The novella length, it has some really amazing gifts. There’s no need for massive subplots. You can stay true to your theme, true to your topic, without unnecessarily complicating it, if that is the kind of story you’re telling. I do feel it’s almost a perfect length for quest stories, because it doesn’t get so long that you start to see churn and repetition. You can advance a quest across 40,000 words without padding or putting in extra points of view or anything like that. So I do think it’s a marvelous length. It’s really underutilized because nobody has been doing it.

P.S. Publishing also publishes standalone novellas. P.S. is in the UK, I believe. There are a couple of people who have experimented with it. But I do think that ebooks are why we are able to write them now, because people are a lot more patient. You don’t have to hit a length. It doesn’t have to be a thirty-two-page break and the reader has to feel like he’s getting his money’s worth when he picks up the book. He has to say, “This book is worth eighteen dollars because it’s this many pages.” I think things have changed a lot, and I think there’s going to be more room for novelettes, even, and novellas.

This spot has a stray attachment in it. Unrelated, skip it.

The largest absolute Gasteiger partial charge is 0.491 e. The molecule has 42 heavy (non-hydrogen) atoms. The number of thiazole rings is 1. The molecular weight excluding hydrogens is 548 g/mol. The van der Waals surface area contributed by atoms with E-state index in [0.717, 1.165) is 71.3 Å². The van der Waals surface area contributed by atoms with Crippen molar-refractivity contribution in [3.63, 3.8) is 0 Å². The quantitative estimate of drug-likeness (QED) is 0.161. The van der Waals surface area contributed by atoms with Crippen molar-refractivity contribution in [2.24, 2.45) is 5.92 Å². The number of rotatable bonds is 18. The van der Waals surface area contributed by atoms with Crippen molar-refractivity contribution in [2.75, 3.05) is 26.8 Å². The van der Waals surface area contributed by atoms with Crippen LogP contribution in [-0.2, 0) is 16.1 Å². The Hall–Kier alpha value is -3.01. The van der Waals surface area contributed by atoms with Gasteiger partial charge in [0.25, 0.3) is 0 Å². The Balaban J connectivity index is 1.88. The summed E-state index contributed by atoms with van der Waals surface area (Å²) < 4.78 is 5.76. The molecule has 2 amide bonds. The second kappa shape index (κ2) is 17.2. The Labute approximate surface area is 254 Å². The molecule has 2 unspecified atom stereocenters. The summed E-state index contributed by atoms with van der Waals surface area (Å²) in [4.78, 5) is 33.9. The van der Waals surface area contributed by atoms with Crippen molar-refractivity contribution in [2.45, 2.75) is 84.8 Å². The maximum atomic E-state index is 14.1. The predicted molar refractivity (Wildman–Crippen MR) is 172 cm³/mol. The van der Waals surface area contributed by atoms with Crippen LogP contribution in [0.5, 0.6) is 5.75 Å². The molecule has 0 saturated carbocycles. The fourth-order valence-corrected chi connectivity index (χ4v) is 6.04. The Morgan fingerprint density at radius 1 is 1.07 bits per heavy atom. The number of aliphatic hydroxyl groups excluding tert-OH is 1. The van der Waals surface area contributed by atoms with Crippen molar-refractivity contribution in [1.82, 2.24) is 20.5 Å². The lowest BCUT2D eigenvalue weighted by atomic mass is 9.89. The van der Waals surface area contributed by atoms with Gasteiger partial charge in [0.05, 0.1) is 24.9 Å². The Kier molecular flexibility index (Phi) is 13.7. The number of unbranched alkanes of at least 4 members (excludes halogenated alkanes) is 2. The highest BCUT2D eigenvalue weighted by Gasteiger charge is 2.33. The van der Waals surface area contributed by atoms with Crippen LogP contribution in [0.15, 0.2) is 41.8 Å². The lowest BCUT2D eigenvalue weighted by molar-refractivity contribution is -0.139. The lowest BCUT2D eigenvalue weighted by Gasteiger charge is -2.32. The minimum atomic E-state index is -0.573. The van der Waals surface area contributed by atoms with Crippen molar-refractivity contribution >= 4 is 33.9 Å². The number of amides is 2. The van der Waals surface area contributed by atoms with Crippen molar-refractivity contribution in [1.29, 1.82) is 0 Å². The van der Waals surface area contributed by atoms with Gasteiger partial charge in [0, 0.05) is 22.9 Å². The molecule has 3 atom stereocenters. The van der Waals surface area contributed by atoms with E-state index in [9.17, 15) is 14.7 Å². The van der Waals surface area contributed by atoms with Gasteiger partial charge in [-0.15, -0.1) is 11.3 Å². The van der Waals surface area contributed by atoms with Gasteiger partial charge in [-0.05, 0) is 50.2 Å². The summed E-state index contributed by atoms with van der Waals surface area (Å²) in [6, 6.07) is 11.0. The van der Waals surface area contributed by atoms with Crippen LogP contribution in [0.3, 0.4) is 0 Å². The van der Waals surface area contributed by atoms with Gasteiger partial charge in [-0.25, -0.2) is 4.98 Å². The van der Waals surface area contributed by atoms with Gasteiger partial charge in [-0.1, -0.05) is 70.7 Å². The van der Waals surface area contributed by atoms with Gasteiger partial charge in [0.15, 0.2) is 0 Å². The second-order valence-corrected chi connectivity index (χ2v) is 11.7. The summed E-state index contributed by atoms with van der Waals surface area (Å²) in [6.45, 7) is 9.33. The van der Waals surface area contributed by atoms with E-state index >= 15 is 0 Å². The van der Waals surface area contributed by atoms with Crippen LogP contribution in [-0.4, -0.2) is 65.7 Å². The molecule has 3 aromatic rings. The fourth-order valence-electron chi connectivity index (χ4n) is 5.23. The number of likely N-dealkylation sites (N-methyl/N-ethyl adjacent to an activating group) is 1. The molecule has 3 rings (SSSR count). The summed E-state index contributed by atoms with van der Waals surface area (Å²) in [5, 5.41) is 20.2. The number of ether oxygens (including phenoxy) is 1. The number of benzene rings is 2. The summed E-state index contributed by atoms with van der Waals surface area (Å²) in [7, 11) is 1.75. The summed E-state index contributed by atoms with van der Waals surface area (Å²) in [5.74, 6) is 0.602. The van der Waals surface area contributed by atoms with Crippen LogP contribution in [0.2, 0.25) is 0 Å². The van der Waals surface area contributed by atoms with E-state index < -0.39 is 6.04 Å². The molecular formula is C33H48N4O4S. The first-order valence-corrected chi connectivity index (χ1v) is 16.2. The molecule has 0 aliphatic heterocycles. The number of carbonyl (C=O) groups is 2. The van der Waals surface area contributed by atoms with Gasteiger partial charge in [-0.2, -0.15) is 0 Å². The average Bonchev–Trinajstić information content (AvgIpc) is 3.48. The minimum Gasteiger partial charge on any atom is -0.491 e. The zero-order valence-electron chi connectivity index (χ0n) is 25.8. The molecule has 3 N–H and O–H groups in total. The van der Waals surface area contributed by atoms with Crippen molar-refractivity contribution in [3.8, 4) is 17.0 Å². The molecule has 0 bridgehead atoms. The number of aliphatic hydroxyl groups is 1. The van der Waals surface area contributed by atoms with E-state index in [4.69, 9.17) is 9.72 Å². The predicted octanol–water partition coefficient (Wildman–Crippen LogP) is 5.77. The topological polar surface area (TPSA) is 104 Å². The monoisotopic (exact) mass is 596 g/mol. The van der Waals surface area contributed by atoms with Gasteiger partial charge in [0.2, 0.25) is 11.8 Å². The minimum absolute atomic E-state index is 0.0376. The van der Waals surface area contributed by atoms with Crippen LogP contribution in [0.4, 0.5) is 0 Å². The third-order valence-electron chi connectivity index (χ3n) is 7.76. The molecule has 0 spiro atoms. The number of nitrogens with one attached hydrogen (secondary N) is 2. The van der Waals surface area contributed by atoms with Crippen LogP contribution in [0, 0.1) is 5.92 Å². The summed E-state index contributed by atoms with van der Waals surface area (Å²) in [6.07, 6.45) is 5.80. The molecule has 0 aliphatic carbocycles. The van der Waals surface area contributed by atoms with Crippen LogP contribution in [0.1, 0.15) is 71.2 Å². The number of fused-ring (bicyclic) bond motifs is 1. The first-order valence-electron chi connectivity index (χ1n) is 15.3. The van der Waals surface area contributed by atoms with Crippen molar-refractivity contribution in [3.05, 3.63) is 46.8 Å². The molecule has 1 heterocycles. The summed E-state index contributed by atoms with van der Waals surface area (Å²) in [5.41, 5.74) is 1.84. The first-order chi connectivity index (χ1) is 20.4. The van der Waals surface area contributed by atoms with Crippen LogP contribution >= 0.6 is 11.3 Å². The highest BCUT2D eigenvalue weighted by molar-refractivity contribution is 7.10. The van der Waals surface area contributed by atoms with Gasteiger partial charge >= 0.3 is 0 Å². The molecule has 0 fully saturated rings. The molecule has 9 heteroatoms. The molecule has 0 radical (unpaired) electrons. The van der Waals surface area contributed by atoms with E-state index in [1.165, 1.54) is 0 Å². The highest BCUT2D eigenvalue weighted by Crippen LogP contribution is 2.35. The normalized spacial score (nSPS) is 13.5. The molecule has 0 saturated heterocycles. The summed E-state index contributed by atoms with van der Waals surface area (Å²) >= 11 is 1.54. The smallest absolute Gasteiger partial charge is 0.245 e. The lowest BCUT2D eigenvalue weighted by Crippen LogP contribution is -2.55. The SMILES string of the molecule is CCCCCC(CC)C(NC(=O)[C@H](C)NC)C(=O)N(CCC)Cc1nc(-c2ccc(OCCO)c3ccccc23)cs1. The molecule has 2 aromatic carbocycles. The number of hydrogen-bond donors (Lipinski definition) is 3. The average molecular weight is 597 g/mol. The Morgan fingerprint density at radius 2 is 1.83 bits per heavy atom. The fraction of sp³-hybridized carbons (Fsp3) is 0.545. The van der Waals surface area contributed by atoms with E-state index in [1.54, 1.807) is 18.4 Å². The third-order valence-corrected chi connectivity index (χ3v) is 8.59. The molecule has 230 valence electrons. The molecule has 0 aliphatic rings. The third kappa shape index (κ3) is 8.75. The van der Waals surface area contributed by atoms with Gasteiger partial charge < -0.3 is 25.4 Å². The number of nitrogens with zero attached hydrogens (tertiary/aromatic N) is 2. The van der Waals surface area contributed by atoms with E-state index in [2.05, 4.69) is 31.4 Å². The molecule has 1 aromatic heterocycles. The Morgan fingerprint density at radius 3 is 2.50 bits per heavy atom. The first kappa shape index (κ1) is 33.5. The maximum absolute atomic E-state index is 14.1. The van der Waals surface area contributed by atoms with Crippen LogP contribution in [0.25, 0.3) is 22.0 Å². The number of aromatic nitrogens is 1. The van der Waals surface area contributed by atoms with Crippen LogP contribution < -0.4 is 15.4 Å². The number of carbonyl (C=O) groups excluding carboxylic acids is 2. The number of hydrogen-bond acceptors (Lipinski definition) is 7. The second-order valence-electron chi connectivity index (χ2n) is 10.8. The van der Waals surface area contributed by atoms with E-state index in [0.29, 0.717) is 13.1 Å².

I’m really excited about this. Back in the ’60s and ’70s, most science fiction novels were 60,000 words. Novels have basically gotten to be twice as long these days, almost entirely, as I understand it, for economic reasons, rather than artistic ones. People haven’t learned to read any faster than they ever did.

Right, exactly. There were a lot of reasons why books had to be long, or they had to be short stories. When I worked at Tor, which was twenty-five years ago, we didn’t publish novellas because nobody wanted to buy them. It didn’t seem like they were getting enough value for their dollar. Now we read ebooks and the value for dollar isn’t defined by the number of pages so much as it is on how long it takes you to get through it and whether you like it. But it’s wonderful now that we can write this length. It was a perfect length for science fiction, and for fantasy, and so much science fiction and fantasy feels unnecessarily labored. I know a lot of people talk about how science fiction is hard to read. It’s less accessible than it used to be, and there are content reasons, but also, I think just the format reason, that a 60,000-word book is just easier.

Whenever I talk to any of my friends who aren’t involved in writing and publishing, they always say, “Oh, I don’t really read much anymore.” I ask them why, and they always say, “Oh, well I got such and such book, and I made it halfway through it, and I just didn’t have time to keep reading it. I’m not going to buy any more books if I didn’t finish that one.”